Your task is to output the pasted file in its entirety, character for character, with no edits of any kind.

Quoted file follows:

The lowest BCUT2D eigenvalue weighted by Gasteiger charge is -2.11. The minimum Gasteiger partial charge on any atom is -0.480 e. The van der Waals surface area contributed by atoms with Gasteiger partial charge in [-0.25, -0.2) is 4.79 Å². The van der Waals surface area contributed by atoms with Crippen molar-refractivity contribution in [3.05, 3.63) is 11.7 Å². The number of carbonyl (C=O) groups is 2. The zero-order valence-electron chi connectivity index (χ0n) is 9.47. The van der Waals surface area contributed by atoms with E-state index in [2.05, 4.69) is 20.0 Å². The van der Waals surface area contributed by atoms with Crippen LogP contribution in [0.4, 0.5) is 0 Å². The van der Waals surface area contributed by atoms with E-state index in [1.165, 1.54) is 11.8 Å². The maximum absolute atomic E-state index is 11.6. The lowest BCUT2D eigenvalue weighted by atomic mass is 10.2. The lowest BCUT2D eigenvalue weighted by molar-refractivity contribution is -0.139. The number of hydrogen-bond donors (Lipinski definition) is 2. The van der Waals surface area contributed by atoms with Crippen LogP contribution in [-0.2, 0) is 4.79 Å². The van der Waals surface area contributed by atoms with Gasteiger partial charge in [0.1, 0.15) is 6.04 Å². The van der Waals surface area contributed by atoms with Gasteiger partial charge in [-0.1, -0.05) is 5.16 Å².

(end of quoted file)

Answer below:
The lowest BCUT2D eigenvalue weighted by Gasteiger charge is -2.11. The minimum Gasteiger partial charge on any atom is -0.480 e. The van der Waals surface area contributed by atoms with Gasteiger partial charge in [-0.25, -0.2) is 4.79 Å². The van der Waals surface area contributed by atoms with Crippen molar-refractivity contribution in [3.05, 3.63) is 11.7 Å². The number of carbonyl (C=O) groups is 2. The zero-order valence-electron chi connectivity index (χ0n) is 9.47. The van der Waals surface area contributed by atoms with E-state index in [2.05, 4.69) is 20.0 Å². The van der Waals surface area contributed by atoms with Crippen LogP contribution in [0.4, 0.5) is 0 Å². The van der Waals surface area contributed by atoms with E-state index in [1.165, 1.54) is 11.8 Å². The maximum absolute atomic E-state index is 11.6. The lowest BCUT2D eigenvalue weighted by atomic mass is 10.2. The lowest BCUT2D eigenvalue weighted by molar-refractivity contribution is -0.139. The number of hydrogen-bond donors (Lipinski definition) is 2. The van der Waals surface area contributed by atoms with Crippen LogP contribution in [-0.2, 0) is 4.79 Å². The van der Waals surface area contributed by atoms with Gasteiger partial charge in [0.1, 0.15) is 6.04 Å². The van der Waals surface area contributed by atoms with Gasteiger partial charge in [-0.1, -0.05) is 5.16 Å².